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Exploring Art in SLO’s Public Spaces

If you’ve noticed something a little more vibrant about SLO lately, it’s not your imagination. There is literally art everywhere you turn. On street corners. On walls. At parking garages. Even when you look down at your feet, there’s art.

We believe art should be accessible to everyone, and not just exist for only one class of people. It should surround us and exemplify the laid-back, coastal vibe we’re known for here.

SLO is doing its part to ensure that it stays that way for good. Here’s a look at some of the artwork you’ll find around San Luis Obispo. All you have to do is look around.

Murals and More in SLO

Toll Booth Wraps

From box art to murals and mosaic tiles, you can’t miss the public art all around you in SLO. A great example of SLO’s commitment to public art comes in the form of some otherwise ordinary toll booth wraps. In 2020, the city transformed five parking garage exits into works of art, and each pays unique homage to a part of our town’s history. The kiosk at 842 Palm harkens back to the days of missions, while the Marsh St. booth is dedicated to the ongoing celebration of music and performing arts of the Fremont Theater. Just down Palm St. at 919, you’ll find art themed around the old Ah Louis Store building, a significant piece of Victorian-era architecture that stands as the centerpiece of SLO’s Chinatown. Habitat at Marsh St. highlights SLO’s natural beauty, while a nearby kiosk is all about the immigrant iron workers who helped build the railroads. While you’re on Marsh St., don’t miss the colorful Archway to Happiness, which doubles as the parking garage’s entrance and a warm welcome to visitors.

Murals at the Fremont

If you’re a live music lover, chances are you will be swinging by the Fremont Theater at some point during your time here in SLO. Next time you’re there, check out the ambitious public art project at the Fremont. Artist Maria Molteni is creating expansive mural artwork that will cover two walls behind the theater facing Higuera Street. It’s all part of a joint effort between SLOMA and the City that taps local and regional artists to beautify the region.


Greenways take undeveloped land and beautify them by making them useful. In San Luis Obispo, greenways have been creatively developed to encourage walking and biking. It’s all part of the area’s efforts to become carbon neutral by 2035. In late 2020, local artists came together to create pavement murals in the Islay, Morro Street, King-Nipomo and Pismo Street neighborhoods.

There’s a common thread with each of these pieces of art: each is meant to celebrate the diversity of peoples who originally inhabited our area along with those who call it home today. In SLO, everyone’s welcome.

Sculptures Around SLO

Photo credit @nakamuraphoto

When you think about it, sculpture is an amazing way to take an ordinary piece of metal, stone, wood or other natural material and transform it into something that resonates inside our fellow humans. SLO’s local artists have done exactly that with the wide variety of sculptures you can spot around town.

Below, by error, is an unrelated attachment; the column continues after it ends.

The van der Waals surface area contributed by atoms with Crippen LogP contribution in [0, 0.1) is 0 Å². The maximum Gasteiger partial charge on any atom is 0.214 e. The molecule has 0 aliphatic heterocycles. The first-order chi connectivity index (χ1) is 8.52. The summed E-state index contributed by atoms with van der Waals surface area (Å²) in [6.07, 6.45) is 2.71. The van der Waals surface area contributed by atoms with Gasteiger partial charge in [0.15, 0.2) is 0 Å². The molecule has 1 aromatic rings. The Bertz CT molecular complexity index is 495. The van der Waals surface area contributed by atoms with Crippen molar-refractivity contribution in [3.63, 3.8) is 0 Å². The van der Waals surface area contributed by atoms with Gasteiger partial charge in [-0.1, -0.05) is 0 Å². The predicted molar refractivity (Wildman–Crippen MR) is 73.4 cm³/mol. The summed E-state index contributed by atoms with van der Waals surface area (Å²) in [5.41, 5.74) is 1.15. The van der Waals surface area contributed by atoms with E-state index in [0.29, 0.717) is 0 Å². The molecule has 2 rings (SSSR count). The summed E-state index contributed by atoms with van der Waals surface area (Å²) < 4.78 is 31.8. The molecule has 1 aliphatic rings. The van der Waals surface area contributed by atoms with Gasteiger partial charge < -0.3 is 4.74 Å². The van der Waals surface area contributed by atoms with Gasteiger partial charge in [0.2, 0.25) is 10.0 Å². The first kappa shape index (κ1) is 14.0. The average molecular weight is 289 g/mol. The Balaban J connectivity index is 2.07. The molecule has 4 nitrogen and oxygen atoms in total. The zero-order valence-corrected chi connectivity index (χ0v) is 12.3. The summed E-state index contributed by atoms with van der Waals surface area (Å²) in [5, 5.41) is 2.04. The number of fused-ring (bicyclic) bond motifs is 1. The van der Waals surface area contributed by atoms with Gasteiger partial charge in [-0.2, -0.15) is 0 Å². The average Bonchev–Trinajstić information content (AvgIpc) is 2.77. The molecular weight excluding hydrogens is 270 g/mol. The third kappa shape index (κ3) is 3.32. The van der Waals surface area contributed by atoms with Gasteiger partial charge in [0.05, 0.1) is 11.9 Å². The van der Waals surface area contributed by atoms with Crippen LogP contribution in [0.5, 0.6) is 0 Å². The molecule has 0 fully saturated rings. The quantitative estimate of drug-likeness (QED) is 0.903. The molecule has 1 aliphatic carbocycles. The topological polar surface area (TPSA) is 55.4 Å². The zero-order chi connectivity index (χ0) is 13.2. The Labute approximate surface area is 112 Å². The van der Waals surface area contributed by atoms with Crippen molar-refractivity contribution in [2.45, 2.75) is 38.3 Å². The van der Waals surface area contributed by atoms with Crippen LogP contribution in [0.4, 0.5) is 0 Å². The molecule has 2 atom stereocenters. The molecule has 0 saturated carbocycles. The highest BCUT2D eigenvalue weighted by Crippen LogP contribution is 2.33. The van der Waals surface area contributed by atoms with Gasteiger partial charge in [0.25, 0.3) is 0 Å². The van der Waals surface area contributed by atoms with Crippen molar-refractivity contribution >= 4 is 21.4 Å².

From the mysterious fiberglass cow looking through binoculars atop Islay Hill to the Shakespeare-inspired “Puck” statue on Marsh St., sculptures run the gamut of offbeat to classical. The city has compiled a full list of all the sculptures you can check out on your next visit to SLO.

Over at the San Luis Obispo Museum of Art (SLOMA), you’ll find the unmissable Mamma Mobius, a creation of artist Mark di Suvero, whose current exhibit runs through Nov. 7. Mamma Mobius is a nod to the Mobius band, a surface that features only one side and one edge, according to SLOMA. The massive sculpture is bright red and serves as the perfect Instagram backdrop for your social feed. The sculpture will be on display through February 2022.

Architecture in San Luis Obispo

Photo credit @thirtysixny

Cal Poly Design Village

Yes, architecture is art, too. Functional art. Noted by Atlas Obscura as “a hodgepodge of experimental structures,” the Cal Poly Design Village’s nine acres are perfect for exploring, hiking and taking in some unique structures. Situated just above the Cal Poly campus, this “outdoor experimental construction laboratory” shows off some unique creations from past and present architectural and engineering students. To see it, park on Poly Canyon Road, walk a mile up the dirt path and look for a stone arch. Once there, you won’t be able to miss it.

More SLO Architecture

When it comes to architecture in SLO, there’s a lot to take in. Don’t miss the 1792 Mission San Luis Obispo de Tolosa, an active church on Palm St. Right across the street is the historic Carnegie Library. Bike your way through SLO’s history and get up close with these and other architectural wonders.

If you fancy yourself a bit of an artist, don’t forget to share your photographic creations with us across social media using the hashtag #ShareSLO while exploring all the attractions in the area. We can’t wait to see what you come up with!